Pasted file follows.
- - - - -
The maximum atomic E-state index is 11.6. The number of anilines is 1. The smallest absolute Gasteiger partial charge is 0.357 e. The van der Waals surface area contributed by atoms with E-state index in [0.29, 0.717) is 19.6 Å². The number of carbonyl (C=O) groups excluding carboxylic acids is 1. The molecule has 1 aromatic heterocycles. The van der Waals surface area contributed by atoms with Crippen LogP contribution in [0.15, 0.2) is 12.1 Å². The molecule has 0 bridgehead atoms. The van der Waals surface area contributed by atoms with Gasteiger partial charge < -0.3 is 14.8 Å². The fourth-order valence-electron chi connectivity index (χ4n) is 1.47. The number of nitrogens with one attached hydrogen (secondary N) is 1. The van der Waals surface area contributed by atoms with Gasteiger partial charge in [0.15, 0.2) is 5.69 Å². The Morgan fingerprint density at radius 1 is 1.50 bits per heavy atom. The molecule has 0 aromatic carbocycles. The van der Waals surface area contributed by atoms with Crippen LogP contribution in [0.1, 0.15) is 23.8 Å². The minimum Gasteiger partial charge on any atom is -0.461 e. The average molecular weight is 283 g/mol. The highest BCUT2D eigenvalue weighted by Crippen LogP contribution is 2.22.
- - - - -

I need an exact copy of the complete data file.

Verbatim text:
The maximum atomic E-state index is 11.6. The number of anilines is 1. The smallest absolute Gasteiger partial charge is 0.357 e. The van der Waals surface area contributed by atoms with E-state index in [0.29, 0.717) is 19.6 Å². The number of carbonyl (C=O) groups excluding carboxylic acids is 1. The molecule has 1 aromatic heterocycles. The van der Waals surface area contributed by atoms with Crippen LogP contribution in [0.15, 0.2) is 12.1 Å². The molecule has 0 bridgehead atoms. The van der Waals surface area contributed by atoms with Gasteiger partial charge < -0.3 is 14.8 Å². The fourth-order valence-electron chi connectivity index (χ4n) is 1.47. The number of nitrogens with one attached hydrogen (secondary N) is 1. The van der Waals surface area contributed by atoms with Gasteiger partial charge in [0.15, 0.2) is 5.69 Å². The Morgan fingerprint density at radius 1 is 1.50 bits per heavy atom. The molecule has 0 aromatic carbocycles. The van der Waals surface area contributed by atoms with Crippen LogP contribution in [0.1, 0.15) is 23.8 Å². The minimum Gasteiger partial charge on any atom is -0.461 e. The average molecular weight is 283 g/mol. The highest BCUT2D eigenvalue weighted by Crippen LogP contribution is 2.22.